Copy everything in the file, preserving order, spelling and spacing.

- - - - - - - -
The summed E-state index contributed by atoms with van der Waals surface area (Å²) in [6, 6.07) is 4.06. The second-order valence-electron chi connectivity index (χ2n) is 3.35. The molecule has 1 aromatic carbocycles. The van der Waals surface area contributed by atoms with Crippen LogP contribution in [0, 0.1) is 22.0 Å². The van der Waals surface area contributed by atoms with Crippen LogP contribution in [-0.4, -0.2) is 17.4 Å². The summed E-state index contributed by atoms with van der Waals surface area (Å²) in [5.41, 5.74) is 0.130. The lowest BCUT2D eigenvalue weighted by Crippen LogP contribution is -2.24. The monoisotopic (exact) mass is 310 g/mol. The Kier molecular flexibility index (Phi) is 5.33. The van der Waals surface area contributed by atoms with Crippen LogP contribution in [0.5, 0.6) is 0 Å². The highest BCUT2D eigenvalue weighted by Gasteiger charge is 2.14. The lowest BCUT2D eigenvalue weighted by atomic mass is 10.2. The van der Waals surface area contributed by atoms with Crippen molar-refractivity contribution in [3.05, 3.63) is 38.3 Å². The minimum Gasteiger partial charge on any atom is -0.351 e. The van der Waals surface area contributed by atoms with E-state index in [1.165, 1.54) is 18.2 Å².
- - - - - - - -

The summed E-state index contributed by atoms with van der Waals surface area (Å²) in [6, 6.07) is 4.06. The second-order valence-electron chi connectivity index (χ2n) is 3.35. The molecule has 1 aromatic carbocycles. The van der Waals surface area contributed by atoms with Crippen LogP contribution in [0, 0.1) is 22.0 Å². The van der Waals surface area contributed by atoms with Crippen LogP contribution in [-0.4, -0.2) is 17.4 Å². The summed E-state index contributed by atoms with van der Waals surface area (Å²) in [5.41, 5.74) is 0.130. The lowest BCUT2D eigenvalue weighted by Crippen LogP contribution is -2.24. The monoisotopic (exact) mass is 310 g/mol. The Kier molecular flexibility index (Phi) is 5.33. The van der Waals surface area contributed by atoms with Crippen LogP contribution in [0.5, 0.6) is 0 Å². The highest BCUT2D eigenvalue weighted by Gasteiger charge is 2.14. The lowest BCUT2D eigenvalue weighted by atomic mass is 10.2. The van der Waals surface area contributed by atoms with Crippen molar-refractivity contribution in [3.05, 3.63) is 38.3 Å². The minimum Gasteiger partial charge on any atom is -0.351 e. The van der Waals surface area contributed by atoms with E-state index in [1.165, 1.54) is 18.2 Å².